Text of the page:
I’m not in the habit of feeling sorry for members of the British royal family. But last month, when the press reported that a pregnant Kate Middleton had been hospitalized with hyperemesis gravidarum, my stomach lurched in sympathy. Pregnancy-related hyperemesis is usually described as “severe morning sickness,” but that doesn’t capture the suffering it involves. Unlike the intermittent, typically short-lived nausea of morning sickness, hyperemesis gravidarum is characterized by debilitatingly severe, nearly constant nausea, sometimes accompanied by vomiting, that can last for an entire pregnancy. Stephanie Nolen, a hyperemesis sufferer, described her experience in the Globe and Mail in December:
For the first months of my pregnancies, the world pitched and roiled and heaved. I could tolerate no food, or the smell of food. I don’t mean that I was a little pukey. I mean that I spent 50 days curled up motionless in the dark under a blanket, unable to bear rolling over at even a glacial pace. I lost five kilograms in a couple of weeks. I could not speak, I could not open my eyes, and when a sympathetic friend crept in to see me, the undulating pattern of her black-and-white striped pants triggered a round of heaving.
Only a few drugs are known to ease hyperemesis, and none of them work very well. Most sufferers are hospitalized periodically for dehydration and then sent home to curl up in bed, try not to worry about fetal weight gain and hope striped pants go out of style.
My own bouts of morning sickness paled in comparison, thankfully, but as someone who’s prone to carsickness, seasickness, airsickness, international travel and what might kindly be called adventurous eating, I have a long-running acquaintance with nausea, and I’ve been all too impressed by its effects.
Nausea is known to cause powerfully aversive reactions, often more aversive than those created by pain, and its negative associations can last a lifetime. I believe it: Given a choice between re-experiencing unmedicated childbirth and being forced to eat an entire bowl of raspberry Jell-O, with which I had an unfortunate experience in kindergarten, I’d choose … oh, I’d choose the Jell-O. But it says something about the staying power of nausea that I’d think pretty hard about the decision. And while I haven’t stopped boarding small boats or lurching trucks, I dread them, and I’m certain I remember every damn one of them.
It turns out that I remember not only nausea, but also articles about nausea, and Kate Middleton’s news led me to dig up a nearly 15-year-old New Yorker piece by Atul Gawande. In “A Queasy Feeling,” Gawande chronicles the horrific experiences of a hyperemesis sufferer named Amy Fitzpatrick, whose vomiting during pregnancy was so violent and resistant to treatment that her doctors proposed an abortion. (Fitzpatrick, an observant Catholic, did not consider it. She eventually gave birth to healthy twins.) While hyperemesis gravidarum is rare — it occurs in roughly 5 of every thousand pregnancies — milder nausea is, of course, common among people of all ages and conditions, and is second only to pain in numbers of related patient complaints.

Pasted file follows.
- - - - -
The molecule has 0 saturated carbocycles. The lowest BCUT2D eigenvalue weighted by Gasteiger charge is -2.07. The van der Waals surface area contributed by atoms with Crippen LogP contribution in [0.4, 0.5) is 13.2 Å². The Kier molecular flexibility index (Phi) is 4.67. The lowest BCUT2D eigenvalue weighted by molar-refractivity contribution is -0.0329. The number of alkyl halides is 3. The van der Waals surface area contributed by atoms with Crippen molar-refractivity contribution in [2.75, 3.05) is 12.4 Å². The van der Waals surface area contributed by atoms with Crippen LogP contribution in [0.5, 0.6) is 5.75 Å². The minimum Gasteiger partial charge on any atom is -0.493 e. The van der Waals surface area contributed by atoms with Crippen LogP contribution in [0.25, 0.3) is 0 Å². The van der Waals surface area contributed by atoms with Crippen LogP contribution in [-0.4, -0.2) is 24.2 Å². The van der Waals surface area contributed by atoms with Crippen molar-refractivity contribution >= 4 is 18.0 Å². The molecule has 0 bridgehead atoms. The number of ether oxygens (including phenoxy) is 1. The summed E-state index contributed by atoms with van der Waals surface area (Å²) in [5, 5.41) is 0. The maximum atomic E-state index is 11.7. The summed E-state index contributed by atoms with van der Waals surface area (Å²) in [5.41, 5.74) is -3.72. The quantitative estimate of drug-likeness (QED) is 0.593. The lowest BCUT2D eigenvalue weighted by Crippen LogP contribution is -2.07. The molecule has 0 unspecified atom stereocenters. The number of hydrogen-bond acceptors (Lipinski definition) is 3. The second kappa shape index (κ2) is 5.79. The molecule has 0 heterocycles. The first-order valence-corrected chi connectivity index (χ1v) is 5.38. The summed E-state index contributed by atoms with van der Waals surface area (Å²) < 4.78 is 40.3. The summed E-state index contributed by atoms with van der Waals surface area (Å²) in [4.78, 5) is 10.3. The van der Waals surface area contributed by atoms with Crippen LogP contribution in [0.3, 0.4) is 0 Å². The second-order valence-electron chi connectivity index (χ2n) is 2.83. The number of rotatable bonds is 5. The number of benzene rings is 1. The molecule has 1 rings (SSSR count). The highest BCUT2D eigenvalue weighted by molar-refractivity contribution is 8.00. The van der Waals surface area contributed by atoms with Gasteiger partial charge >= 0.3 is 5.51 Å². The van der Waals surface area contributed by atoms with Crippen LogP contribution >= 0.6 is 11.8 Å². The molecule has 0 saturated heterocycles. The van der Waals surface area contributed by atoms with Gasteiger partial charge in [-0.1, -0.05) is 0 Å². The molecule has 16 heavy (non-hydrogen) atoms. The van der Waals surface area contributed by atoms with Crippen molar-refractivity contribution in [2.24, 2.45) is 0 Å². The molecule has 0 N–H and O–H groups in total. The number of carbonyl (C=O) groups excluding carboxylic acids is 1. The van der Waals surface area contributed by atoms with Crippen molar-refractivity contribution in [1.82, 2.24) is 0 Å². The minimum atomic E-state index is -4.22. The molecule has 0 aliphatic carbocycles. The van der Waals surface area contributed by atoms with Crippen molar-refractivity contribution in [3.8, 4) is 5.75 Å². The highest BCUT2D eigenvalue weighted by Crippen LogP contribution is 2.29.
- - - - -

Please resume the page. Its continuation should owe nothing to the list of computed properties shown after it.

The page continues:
Why can’t we treat nausea more effectively? Gawande suggests that multiple triggers are part of the trouble — no one drug can soothe the nausea induced by pregnancy, unfamiliar motion, and questionable food — but there’s a more profound problem, too. To most doctors, nausea is just a symptom, a normal response to, say, hormonal changes or chemotherapy. “The patient, we say, is ‘fine,’ but the suffering is no less,” Gawande writes.
Specialists in palliative medicine have made some progress, finding, for instance, that treating pregnancy-related hyperemesis when it’s relatively mild is much more effective than waiting until it reaches epic proportions. And they’ve found, unsurprisingly but importantly, that sympathy alone goes a long way. Gawande explains:
Perhaps the most striking observation palliative specialists have made is that there is a distinction between symptom and suffering … for some patients simply receiving a measure of understanding — of knowing what the source of the misery is, seeing its meaning in a different way, or just coming to accept that we cannot always tame nature — can be enough to control their suffering. A doctor can still help, even when medications have failed.
So spare a thought for the Duchess of Cambridge. She might enjoy a life of luxury, with endless supplies of cute hats and lavender shortbread, but hyperemesis gravidarum, no matter the circumstances, is hell on wheels. Stephanie Nolen, the Globe and Mail columnist, remembers hearing about a fellow hyperemesis sufferer who regularly “lay on the cold tile of her bathroom floor and yelled, ‘Please, God, let me die! Just let me die!'” In desperation, Nolen took up the practice, and found it “did more for me than anything else.”
Hang in there, Kate. And remember: England can get by with just one heir.
Toilet photo from iStockphoto.